NPR logo
Rental Property Shortages Contribute To Record High Rents
  • Download
  • <iframe src="https://www.npr.org/player/embed/465672023/465672024" width="100%" height="290" frameborder="0" scrolling="no" title="NPR embedded audio player">
  • Transcript
Rental Property Shortages Contribute To Record High Rents

Business

Rental Property Shortages Contribute To Record High Rents

Rental Property Shortages Contribute To Record High Rents
  • Download
  • <iframe src="https://www.npr.org/player/embed/465672023/465672024" width="100%" height="290" frameborder="0" scrolling="no" title="NPR embedded audio player">
  • Transcript

A new report from the Commerce Department finds that rents have hit historic highs. Mary Louise Kelly talks to Redfin CEO Glenn Kelman about the state of the rental market.

MARY LOUISE KELLY, HOST:

To the economy now and whether it's time to say goodbye to an old rule of thumb, never spend more than a third of your income on housing. The number of Americans who spend more than that, in some cases, way more than that, is on the rise. And among the hardest hit are renters. A new report from the Commerce Department finds that rents have hit a historic high, back up to where they were during the housing bubble of 2008. Well, to find out why, we've called Glenn Kelman. He's CEO of the real estate company Redfin. And when we say rental prices are at historic highs, how high are we talking?

GLENN KELMAN: Well, some people are spending half of their income on rent, and that is just an unsustainable amount of money, especially for people who are older on a fixed income. So the challenge is that we just have to build more houses, build more apartments so that we can accommodate all the folks who need a place to live.

KELLY: And so one of the major, major factors here is there is not enough rental properties go around.

KELMAN: Yeah, well, what's interesting to me about that is that the laws of supply and demand seem to be broken. So rents and housing prices have been rising over the past three or four years, but inventory has been extremely low over that time. One of the big reasons is that the builders just haven't had the confidence to really borrow a lot of money and break ground on a lot developments. So you'll see urban infill, 20 or 30 units being added in the center of the city. But folks haven't been willing to go out to the edge of town for really large developments.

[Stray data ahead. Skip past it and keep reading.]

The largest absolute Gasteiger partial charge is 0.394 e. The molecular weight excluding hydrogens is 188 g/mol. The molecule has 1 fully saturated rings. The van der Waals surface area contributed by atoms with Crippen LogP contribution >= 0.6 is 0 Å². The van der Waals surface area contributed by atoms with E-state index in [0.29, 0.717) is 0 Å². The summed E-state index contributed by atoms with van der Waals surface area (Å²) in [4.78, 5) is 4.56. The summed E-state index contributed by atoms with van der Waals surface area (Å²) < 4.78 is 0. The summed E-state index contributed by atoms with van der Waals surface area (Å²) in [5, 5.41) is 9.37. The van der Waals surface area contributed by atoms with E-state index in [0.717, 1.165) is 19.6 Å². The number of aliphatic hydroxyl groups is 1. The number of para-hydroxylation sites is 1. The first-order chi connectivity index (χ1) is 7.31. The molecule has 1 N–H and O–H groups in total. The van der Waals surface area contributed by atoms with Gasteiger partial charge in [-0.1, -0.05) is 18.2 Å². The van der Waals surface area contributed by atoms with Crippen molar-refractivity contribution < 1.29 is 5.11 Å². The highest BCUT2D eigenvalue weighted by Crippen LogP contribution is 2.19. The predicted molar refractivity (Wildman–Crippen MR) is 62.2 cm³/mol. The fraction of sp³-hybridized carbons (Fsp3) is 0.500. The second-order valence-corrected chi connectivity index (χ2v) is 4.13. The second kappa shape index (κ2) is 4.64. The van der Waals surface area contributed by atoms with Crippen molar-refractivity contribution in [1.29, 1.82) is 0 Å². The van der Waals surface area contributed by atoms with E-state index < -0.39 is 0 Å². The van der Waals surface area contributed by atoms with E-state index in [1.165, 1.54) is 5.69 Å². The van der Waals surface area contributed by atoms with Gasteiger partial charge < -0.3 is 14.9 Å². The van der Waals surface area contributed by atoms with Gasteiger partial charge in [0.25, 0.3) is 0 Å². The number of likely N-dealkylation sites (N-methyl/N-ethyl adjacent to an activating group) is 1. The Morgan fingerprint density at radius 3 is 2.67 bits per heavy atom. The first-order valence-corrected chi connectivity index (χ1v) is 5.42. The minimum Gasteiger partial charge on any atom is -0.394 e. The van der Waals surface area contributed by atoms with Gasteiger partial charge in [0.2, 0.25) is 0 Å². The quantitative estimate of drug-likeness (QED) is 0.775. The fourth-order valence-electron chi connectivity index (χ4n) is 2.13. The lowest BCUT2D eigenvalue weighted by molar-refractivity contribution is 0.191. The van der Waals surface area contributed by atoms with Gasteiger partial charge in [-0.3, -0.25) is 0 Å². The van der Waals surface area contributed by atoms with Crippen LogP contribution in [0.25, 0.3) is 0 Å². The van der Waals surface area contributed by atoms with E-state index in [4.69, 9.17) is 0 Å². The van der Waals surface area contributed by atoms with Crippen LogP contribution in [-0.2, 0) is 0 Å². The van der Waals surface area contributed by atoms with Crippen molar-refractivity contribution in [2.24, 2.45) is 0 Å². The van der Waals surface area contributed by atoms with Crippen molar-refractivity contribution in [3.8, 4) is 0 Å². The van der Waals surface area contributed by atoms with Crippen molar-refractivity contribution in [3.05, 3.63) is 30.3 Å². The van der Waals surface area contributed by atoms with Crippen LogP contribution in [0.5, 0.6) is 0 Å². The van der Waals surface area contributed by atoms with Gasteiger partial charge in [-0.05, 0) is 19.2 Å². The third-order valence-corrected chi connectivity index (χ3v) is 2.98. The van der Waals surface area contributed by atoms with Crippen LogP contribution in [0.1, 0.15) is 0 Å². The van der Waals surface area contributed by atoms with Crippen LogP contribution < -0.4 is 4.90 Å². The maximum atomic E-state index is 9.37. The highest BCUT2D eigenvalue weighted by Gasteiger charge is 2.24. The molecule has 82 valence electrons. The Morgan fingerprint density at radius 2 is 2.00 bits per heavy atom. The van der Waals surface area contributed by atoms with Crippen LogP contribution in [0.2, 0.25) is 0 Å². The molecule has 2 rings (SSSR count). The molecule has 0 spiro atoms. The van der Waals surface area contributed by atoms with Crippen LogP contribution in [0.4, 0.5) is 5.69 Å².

KELLY: Capital is part of the issue. Is part of the issue as well just access to skilled labor?

KELMAN: It certainly is. So the National Association of Home Builders, one of their top legislative priorities is immigration reform because we just need more skilled labor from outside the country. You'll see security guards at building sites who aren't really guarding the lumber. They're guarding the labor. They're preventing a recruiter from coming onto the site and taking the whole crew across the street to another place that's being built for an extra two bucks an hour. So there's a real challenge in finding skilled labor, and it's one of the reasons we have high rents now.

KELLY: Any end in sight or should we all just resign ourselves to living in our parents' basements for a while longer?

KELMAN: Every year, I say this is the year that more inventory is going to come online, and I think that's true in some cities, but others are really behind the curve. And some of that is because we have some not in my backyard folks who use zoning laws to really prevent dense housing. And that's what we need. We just need to accept the fact that more American cities are going to become a little bit more like Manhattan, or we literally won't have anywhere to put people.

KELLY: Glenn, thanks so much.

KELMAN: Thanks for having me.

KELLY: Redfin CEO Glenn Kelman talking us through new data on why rents are so darn high.

Copyright © 2016 NPR. All rights reserved. Visit our website terms of use and permissions pages at www.npr.org for further information.

NPR transcripts are created on a rush deadline by Verb8tm, Inc., an NPR contractor, and produced using a proprietary transcription process developed with NPR. This text may not be in its final form and may be updated or revised in the future. Accuracy and availability may vary. The authoritative record of NPR’s programming is the audio record.

Comments

 

Please keep your community civil. All comments must follow the NPR.org Community rules and terms of use, and will be moderated prior to posting. NPR reserves the right to use the comments we receive, in whole or in part, and to use the commenter's name and location, in any medium. See also the Terms of Use, Privacy Policy and Community FAQ.